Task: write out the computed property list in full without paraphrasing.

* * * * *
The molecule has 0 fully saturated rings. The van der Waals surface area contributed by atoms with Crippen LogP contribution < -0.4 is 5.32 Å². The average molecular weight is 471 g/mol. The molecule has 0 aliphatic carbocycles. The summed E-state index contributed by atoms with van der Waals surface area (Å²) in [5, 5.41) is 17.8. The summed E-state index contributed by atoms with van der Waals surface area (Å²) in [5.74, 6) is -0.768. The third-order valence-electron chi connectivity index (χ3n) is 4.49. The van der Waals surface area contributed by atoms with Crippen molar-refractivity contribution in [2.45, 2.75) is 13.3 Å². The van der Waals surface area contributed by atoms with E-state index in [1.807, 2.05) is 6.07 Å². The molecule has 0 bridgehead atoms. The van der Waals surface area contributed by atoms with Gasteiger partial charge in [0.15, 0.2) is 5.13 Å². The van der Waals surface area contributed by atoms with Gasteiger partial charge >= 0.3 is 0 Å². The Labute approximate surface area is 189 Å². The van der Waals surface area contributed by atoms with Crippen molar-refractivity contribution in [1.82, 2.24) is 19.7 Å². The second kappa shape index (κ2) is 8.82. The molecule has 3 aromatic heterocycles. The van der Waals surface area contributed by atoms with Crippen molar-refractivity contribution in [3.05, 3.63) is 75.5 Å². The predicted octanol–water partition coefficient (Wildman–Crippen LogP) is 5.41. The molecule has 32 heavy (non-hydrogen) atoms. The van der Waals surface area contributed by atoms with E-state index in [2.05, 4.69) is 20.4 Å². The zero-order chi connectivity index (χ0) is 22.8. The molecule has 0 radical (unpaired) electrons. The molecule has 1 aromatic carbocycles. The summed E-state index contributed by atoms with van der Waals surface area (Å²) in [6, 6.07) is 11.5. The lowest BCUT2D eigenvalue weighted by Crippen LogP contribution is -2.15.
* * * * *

The molecule has 0 fully saturated rings. The van der Waals surface area contributed by atoms with Crippen LogP contribution < -0.4 is 5.32 Å². The average molecular weight is 471 g/mol. The molecule has 0 aliphatic carbocycles. The summed E-state index contributed by atoms with van der Waals surface area (Å²) in [5, 5.41) is 17.8. The summed E-state index contributed by atoms with van der Waals surface area (Å²) in [5.74, 6) is -0.768. The third-order valence-electron chi connectivity index (χ3n) is 4.49. The van der Waals surface area contributed by atoms with Crippen molar-refractivity contribution in [2.45, 2.75) is 13.3 Å². The van der Waals surface area contributed by atoms with E-state index in [1.807, 2.05) is 6.07 Å². The molecule has 0 bridgehead atoms. The van der Waals surface area contributed by atoms with Gasteiger partial charge in [0.15, 0.2) is 5.13 Å². The van der Waals surface area contributed by atoms with Gasteiger partial charge >= 0.3 is 0 Å². The Labute approximate surface area is 189 Å². The van der Waals surface area contributed by atoms with Crippen molar-refractivity contribution in [1.82, 2.24) is 19.7 Å². The second kappa shape index (κ2) is 8.82. The molecule has 3 aromatic heterocycles. The van der Waals surface area contributed by atoms with Crippen molar-refractivity contribution in [3.05, 3.63) is 75.5 Å². The predicted octanol–water partition coefficient (Wildman–Crippen LogP) is 5.41. The molecule has 32 heavy (non-hydrogen) atoms. The van der Waals surface area contributed by atoms with E-state index in [2.05, 4.69) is 20.4 Å². The zero-order chi connectivity index (χ0) is 22.8. The molecule has 0 radical (unpaired) electrons. The molecule has 1 aromatic carbocycles. The summed E-state index contributed by atoms with van der Waals surface area (Å²) in [6, 6.07) is 11.5. The lowest BCUT2D eigenvalue weighted by Crippen LogP contribution is -2.15.